Case Name: Combined Case Referred to as Zubik V. Burwell
At Issue: Life Issues; Religious Freedom; Religious Freedom Restoration Act NEW: High Court Orders Compromise
May 16, 2016
The U.S. Supreme Court sent all of the cases, comprising the Zubick v. Burwell appeal (which includes Little Sisters of the Poor and over two dozen other religious persons and entities in seven separate cases) back down to the U.S. Courts of Appeals from whence they came, with instructions to give the religious parties and the government an opportunity to settle the case in a way that satisfies all parties. The Supreme Court did not decide any of the actual constitutional and legal questions presented to them at this time.
Purpose of Sending it Back to Court of Appeals
After oral arguments in March, the Supreme Court took the unusual step of requesting additional briefings from the parties on whether there was a compromise available, which would preserve the religious conscience of the religious parties, and yet accomplish the government’s goal of providing free contraceptives to their employees as part of the HHS mandate regarding “preventive” services covered under ObamaCare. The briefs revealed the religious parties suggested several ways that a compromise could be accomplished, and the government reluctantly agreed.
What This Means For Pro-Life Organizations
With only eight sitting justices, and the problems that would have been created by a 4-4 tie decision in this case, this result isactually a positive one for us. We may not hear any more news on these cases for several months.
In the event that no compromise is reached, we will probably see a new round of decisions coming out of the various Courts of Appeals involved, and perhaps another journey back to the Supreme Court. Should this happen, we expect the new president to have nominated a replacement for Justice Scalia, so the Court can have its full complement of nine justices.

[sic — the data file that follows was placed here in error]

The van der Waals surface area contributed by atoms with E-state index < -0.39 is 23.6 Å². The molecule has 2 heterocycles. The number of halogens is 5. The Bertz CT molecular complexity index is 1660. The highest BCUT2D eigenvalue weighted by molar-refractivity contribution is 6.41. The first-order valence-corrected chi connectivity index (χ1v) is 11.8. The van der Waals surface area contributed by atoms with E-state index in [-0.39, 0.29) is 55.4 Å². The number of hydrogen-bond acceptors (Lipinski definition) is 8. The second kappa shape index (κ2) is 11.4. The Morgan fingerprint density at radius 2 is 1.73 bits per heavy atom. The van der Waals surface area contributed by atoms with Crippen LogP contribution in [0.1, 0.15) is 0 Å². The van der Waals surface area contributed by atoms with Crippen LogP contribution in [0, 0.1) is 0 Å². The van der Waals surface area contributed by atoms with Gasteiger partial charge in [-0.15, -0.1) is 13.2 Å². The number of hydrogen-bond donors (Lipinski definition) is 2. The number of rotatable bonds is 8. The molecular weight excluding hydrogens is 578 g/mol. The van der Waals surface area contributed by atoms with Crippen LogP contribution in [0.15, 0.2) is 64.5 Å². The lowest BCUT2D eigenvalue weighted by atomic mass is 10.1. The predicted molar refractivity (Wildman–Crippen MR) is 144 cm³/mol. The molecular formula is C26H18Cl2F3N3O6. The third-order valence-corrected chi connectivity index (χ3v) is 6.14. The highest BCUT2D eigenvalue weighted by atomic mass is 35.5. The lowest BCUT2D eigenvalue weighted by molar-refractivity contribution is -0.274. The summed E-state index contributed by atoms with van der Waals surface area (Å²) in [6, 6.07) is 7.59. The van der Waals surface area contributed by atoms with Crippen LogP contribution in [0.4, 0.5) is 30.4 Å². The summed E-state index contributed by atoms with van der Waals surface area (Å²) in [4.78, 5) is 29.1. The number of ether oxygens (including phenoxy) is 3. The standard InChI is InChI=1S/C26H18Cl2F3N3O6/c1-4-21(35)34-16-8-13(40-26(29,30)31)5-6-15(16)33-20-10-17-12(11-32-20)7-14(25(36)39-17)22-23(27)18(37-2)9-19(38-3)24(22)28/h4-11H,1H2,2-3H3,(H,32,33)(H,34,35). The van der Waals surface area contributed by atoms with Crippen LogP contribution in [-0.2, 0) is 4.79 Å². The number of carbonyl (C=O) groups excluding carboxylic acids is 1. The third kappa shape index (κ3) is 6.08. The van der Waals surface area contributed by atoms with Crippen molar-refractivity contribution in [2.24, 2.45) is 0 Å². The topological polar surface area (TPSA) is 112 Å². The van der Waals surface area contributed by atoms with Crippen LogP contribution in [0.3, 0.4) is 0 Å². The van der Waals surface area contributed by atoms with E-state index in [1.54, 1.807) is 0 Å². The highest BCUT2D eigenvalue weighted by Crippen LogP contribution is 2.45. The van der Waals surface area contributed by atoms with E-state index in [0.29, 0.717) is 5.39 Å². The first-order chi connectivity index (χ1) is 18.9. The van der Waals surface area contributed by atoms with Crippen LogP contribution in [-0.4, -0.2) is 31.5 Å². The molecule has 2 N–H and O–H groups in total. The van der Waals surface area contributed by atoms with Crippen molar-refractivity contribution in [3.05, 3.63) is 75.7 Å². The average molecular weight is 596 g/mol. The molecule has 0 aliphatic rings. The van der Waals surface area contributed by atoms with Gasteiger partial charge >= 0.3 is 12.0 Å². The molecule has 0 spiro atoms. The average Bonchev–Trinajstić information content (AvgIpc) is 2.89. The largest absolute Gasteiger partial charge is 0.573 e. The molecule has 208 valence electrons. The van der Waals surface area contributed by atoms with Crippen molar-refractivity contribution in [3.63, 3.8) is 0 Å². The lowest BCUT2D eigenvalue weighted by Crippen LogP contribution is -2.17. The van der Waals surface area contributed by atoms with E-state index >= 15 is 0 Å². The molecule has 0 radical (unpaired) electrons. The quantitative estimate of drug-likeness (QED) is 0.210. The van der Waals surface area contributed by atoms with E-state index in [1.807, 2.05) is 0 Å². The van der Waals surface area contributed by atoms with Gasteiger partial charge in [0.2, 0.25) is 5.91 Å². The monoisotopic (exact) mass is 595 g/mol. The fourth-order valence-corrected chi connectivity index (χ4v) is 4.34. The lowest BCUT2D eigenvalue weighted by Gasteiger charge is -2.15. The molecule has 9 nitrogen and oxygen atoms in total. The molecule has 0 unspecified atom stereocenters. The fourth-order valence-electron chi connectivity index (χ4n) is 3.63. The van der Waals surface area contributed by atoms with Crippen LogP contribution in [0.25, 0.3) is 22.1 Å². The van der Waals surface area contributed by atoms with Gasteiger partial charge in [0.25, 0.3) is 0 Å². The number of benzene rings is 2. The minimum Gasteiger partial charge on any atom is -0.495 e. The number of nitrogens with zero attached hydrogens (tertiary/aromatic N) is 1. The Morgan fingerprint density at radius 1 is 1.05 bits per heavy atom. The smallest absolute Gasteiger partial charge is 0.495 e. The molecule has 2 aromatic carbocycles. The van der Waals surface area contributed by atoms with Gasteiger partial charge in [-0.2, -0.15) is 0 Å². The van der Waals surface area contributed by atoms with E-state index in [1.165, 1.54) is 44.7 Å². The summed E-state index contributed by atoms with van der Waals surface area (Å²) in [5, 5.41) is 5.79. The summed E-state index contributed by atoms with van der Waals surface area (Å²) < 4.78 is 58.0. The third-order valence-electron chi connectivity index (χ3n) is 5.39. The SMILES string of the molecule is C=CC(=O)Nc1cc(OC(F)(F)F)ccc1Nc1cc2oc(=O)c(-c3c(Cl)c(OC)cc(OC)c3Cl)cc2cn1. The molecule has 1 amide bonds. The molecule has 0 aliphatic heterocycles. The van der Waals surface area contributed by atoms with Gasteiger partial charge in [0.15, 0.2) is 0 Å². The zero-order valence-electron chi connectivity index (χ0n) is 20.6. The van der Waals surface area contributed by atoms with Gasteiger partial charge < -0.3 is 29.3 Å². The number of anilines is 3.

There are many more than just the two dozen religious entities interested in this case. In addition to the parties that made it all the way to the Supreme Court in the Zubik v. Burwell case, there are dozens more that were/are involved in lower court decisions that will be affected by whatever compromise settlement is reached.
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March 28, 2016: Following oral arguments, the U.S. Supreme Court took the unusual step of asking the parties to file additional briefs on the question of whether there was any acceptable procedure or method by which contraceptives could be provided through the insurance companies used by Little Sisters of the Poor and the other nonprofit organizations that wouldn’t violate their religious conscience.
The Court may be looking for a way to resolve this case in a way that meets the government’s needs without violating the conscience of the religious nonprofits. This may also indicate that the Court is currently facing a 4-4 tie vote and is seeking a way to resolve it.
The Little Sistersof the Poor v. Burwell appeal that was heard by the U.S. Supreme Court is one of seven cases involving more than 30 individuals and organizations challenging the U. S. Department of Health and Human Services' contraception mandate as a violation of the federal Religious Freedom Restoration Act (RFRA). Going forward, the Court will use one name for all of these cases and parties: Zubik v. Burwell.